Wearing loose cotton underwear can help reduce moisture and prevent yeast infections. Since chemical irritants can influence the balance of bacteria in the vagina, avoiding products with potential irritants such as showers or scented tampons can also help. Regular baths or showers are a good way to clean the vagina, and vaginal douches are not recommended and may even increase the risk of yeast infection.
Since the microorganisms responsible for yeast infections develop in hot, humid environments, be sure to dry out your genital area after bathing and before getting dressed. Women who contract recurrent yeast infections can actually fight a more complicated infection that requires longer treatment and / or a change in behaviorThat can be at the root of the problem. If your symptoms last more than a few days or come back quickly, ask your healthcare professional for longer treatment seven to 14 days with topical antifungal therapy or three doses of fluconazole.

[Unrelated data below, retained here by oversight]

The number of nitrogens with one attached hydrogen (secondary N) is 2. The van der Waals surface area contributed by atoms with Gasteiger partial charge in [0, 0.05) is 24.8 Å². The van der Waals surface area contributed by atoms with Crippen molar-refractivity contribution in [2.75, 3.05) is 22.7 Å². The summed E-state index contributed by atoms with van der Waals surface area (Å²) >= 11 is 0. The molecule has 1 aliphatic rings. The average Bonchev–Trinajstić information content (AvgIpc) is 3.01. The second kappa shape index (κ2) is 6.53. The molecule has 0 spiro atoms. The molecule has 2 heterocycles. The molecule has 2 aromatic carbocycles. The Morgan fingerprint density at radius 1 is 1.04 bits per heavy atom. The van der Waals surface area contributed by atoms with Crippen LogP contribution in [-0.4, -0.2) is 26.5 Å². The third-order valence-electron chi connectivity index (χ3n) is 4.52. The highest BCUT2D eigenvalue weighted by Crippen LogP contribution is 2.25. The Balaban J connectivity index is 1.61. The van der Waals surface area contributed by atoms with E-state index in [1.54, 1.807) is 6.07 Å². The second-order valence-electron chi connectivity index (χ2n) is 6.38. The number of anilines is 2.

Corticosteroids or immunosuppressive therapy after an organ transplant can also decrease the body's defenses against candidiasis. Inhaled corticosteroids, often used by people with asthma, sometimes cause oral candidiasis. Pregnant women, people receiving cancer drugs, obese people and people with diabetes are also more likely to be infected with Candida. In some people usually people with weakened immune systems, Candida can invade deeper tissues and blood, causing life-threatening systemic candidiasis.
Fortunately, good bacteria are usually stronger than yeast cells, and can therefore cut off the supply of yeast or fungi. When it comes to your diet, be sure to check your blood sugar levels because high levels of sugar nourish the growth of Candida yeast. Some people with candida overgrowth have to eliminate almost all sources of sugar, at least for a while, while the disease disappears.
Clare shares her experiences of developing an infection following a C Section. PICO◊, the single use Negative Pressure Wound Therapy system from Smith & Nephew, can help reduce infections…